History of DR Congo Part II


A Congolese Soldier

A Congolese soldier is guarding cars left by Belgian owners who left Congo when the country became independent from the colonial power in 1960.

Trade and mission opened the Congo to Europeans without directly colonizing it. Journalist and discoverer Henry Morton Stanley, who in 1877 followed the Congo River from the east to the outlet in the west, was one of those eager for Britain to take control of the area. Britain was not interested, but France established itself on the north side of the river in what became Congo (Brazzaville). This spurred Belgium’s King Leopold 2 in his efforts to procure his land a colony, but neither were the Belgian authorities interested. This led to Leopold, including with the support of Stanley, who the King engaged for new missions in Africa, even set out to establish a colony in the Congo. After a political game in which he expressed his interest as a humanitarian, he received support from Germany and the United States, among others, and secured control of the Congo during the Berlin Conference in 1884-1885. From 1879 the king set up a number of trading stations along the Congo River, and his intention was always to make the greatest profit possible from the engagement in Africa.

The prerequisite for the great powers’ support for his colonial advance was that Congo should be a free trade area, and the colony was established as the Free State of Congo (État Indépendant du Congo) in 1885. Equally, Leopold succeeds in establishing a trading monopoly in Congo, where Belgian companies – where the king himself was the dominant owner – received a license for trade, as well as for mineral extraction. In order for the Congo to earn the king the largest possible profit in the shortest possible time, a ruthless government was set up in the lives of colonial officials who worked largely for private companies, but ultimately under the control of the king. A prerequisite for profitable utilization of resources was the construction of a railway, which was carried out with the help of forced labor, and the establishment of shipping traffic on the Congo River. Particularly intense were the yields from the 1890s, when demand for raw rubber increased sharply and before plantations could supply the market with this product to a greater extent.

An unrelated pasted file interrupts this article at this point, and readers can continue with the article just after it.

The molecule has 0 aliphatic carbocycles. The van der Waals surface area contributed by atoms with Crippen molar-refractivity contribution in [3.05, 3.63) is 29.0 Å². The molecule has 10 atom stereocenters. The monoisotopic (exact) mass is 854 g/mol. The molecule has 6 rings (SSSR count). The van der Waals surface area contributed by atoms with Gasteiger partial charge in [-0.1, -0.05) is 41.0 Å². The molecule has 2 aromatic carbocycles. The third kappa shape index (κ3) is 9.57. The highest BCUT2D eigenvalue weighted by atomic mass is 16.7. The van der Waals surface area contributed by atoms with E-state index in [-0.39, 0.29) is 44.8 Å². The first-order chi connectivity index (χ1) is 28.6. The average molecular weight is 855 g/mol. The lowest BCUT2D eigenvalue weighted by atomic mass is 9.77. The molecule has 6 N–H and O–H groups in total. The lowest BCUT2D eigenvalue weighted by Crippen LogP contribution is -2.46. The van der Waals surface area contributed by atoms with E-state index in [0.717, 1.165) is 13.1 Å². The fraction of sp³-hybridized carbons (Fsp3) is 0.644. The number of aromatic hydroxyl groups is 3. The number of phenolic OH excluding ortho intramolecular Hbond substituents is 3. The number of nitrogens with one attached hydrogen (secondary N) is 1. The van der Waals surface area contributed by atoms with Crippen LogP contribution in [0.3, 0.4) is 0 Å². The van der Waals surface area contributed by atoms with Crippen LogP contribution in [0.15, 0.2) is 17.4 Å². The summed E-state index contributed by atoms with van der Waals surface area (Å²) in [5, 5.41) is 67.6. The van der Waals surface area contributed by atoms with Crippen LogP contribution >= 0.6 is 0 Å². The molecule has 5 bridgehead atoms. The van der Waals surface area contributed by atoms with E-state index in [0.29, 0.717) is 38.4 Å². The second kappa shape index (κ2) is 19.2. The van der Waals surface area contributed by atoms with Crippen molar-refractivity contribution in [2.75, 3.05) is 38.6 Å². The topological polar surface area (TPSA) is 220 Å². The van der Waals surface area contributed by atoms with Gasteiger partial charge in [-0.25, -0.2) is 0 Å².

Systematic use of forced labor was used both to collect wild rubber and to provide carriers for transport. The use of violence, especially whipping, was very widespread, and murder was also common. Prisoners were taken and villages destroyed to force chiefs to provide the necessary number of carriers; hands were cut off to scare the forced laborers into doing their utmost. Central to the control of the colony was military power, from 1888 organized as the king’s colonial army in the Force Publique. It consisted of African soldiers, but was led by European officers and deployed both to cushion the population and to defeat the colonists. The resistance was considerable from several peoples, and in parts of the country there was guerrilla war against the colonial power, partly over several years.

One argument King Leopold used to get support in Europe and the United States about his colonial project was that he would fight the slave trade run from Zanzibar; in the late 1800s led by the best known of them, Tippu Tip. Slave traders from there controlled large parts of eastern and southeastern Congo, and in 1892–1893 the Free State went to war against them to regain control. The use of slave labor and violence was known in Europe, including through revelations from missionaries and civil rights defenders, but was not abolished; those in Congo were rarely held accountable. Dividends in the Free State of Congo are among the best-documented examples of the most serious forms of exploitation in colonial history, but also occurred in other colonies, including in neighboring French Congo.